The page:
Friday, December 30, 2005

What 2006 holds

Things I’m looking forward to in 2006:

Making a concerted effort to read the books on my shelves instead of rushing to the library or the bookstore in search of the newest, freshest, titles.

The Berkeley Public Library Foundation dinner with authors. Fine dining in the historic main library with an amazing array of writers. This year’s line up includes Mary Roach, Deborah Santana, Mark Danner, Yiyun Li, and others. Who could ask for more? February 11.

The one-year anniversary of Ghost Word.

Money, A Memoir: Women, Emotions, and Cash by Liz Perle. Henry Holt & Co., January. This got a starred review from Publisher’s Weekly which called it a
“remarkable sociological study-cum-memoir” on women’s relationships to money. I know Liz and she has a heartbreaking and instructive tale to tell. She’s very funny, too.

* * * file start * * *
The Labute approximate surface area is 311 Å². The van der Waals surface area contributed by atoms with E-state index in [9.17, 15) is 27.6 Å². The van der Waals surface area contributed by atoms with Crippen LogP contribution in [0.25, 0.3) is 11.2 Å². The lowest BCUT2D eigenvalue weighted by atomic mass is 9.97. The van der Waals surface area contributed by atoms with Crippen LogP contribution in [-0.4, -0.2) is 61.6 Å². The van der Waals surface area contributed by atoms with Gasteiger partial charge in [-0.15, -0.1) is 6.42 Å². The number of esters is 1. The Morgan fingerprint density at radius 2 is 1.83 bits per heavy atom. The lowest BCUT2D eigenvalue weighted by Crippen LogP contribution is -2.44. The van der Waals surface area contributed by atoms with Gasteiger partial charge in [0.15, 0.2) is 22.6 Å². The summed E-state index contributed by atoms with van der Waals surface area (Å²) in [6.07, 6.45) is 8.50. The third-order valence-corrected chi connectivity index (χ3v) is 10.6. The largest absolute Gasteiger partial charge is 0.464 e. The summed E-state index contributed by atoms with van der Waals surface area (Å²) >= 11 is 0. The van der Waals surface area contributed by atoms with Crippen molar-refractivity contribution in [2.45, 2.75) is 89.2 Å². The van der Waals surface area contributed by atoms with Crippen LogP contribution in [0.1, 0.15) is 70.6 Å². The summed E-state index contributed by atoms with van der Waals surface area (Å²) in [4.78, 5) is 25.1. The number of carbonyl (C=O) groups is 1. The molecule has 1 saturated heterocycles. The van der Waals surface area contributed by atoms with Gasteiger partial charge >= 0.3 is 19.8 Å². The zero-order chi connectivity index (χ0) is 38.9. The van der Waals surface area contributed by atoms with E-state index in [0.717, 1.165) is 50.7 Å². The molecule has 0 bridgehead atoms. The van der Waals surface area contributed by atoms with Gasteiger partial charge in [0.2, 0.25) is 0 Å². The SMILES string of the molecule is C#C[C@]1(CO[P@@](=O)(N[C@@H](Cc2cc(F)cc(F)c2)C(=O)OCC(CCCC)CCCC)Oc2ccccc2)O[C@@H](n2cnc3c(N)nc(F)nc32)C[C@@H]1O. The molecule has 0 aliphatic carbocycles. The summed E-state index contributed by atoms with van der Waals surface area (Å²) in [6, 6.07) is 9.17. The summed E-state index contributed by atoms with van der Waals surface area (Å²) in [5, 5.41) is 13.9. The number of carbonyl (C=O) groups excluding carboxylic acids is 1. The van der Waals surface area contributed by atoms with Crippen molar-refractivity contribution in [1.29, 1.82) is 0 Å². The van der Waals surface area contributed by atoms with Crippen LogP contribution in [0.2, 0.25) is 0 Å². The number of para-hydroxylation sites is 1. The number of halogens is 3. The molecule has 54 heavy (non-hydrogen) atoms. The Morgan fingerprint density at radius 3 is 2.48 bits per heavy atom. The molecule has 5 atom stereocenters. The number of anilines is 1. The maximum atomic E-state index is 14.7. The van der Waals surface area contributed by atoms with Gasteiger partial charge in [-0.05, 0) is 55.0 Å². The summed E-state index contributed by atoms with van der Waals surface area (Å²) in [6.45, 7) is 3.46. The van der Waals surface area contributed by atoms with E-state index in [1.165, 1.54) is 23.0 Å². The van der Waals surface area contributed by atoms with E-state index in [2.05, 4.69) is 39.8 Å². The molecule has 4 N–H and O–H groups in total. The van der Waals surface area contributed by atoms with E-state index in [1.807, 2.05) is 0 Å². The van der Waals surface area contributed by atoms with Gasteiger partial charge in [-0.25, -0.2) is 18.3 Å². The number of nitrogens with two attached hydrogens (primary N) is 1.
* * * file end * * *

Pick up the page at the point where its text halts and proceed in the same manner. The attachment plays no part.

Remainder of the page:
Michael Pollan’s new book, The Omnivore’s Dilemma: A Natural History of Four Meals. Penguin, April. He’s also talking at San Francisco’s City Arts and Lectures and I’ve already got tickets. Pollan is urbane, sophisticated and very interesting to listen to.

New York Times Middle East Correspondent Neil MacFarquhar’s debut novel, The Sand Café, an alternating aggravating and funny account of how the media rolled over for the government during the first Gulf War. They rolled around a lot with one another, too. (April, Public Affairs)

The 100th anniversary of the 1906 San Francisco earthquake. April 18, 1906. The books about the event have already come out. Now prepare yourselves for the documentaries, news commentaries, conferences, lectures and walking tours. This is the kind of thing the historian lurking inside me cannot resist.

Finishing my own book, Towers if Gold: Isaias Hellman and the Creation of California. May.

A new season of Deadwood on HBO. I guess I’m excited about The Sopranos, too.

A writer out there who I have never heard of, and whom I will never forget.

That takes me mid-year. Can’t look ahead any further than that.

Happy New Year!

1 comment:

ed said...

I thought I was the only person in the world curious about that money memoir. :)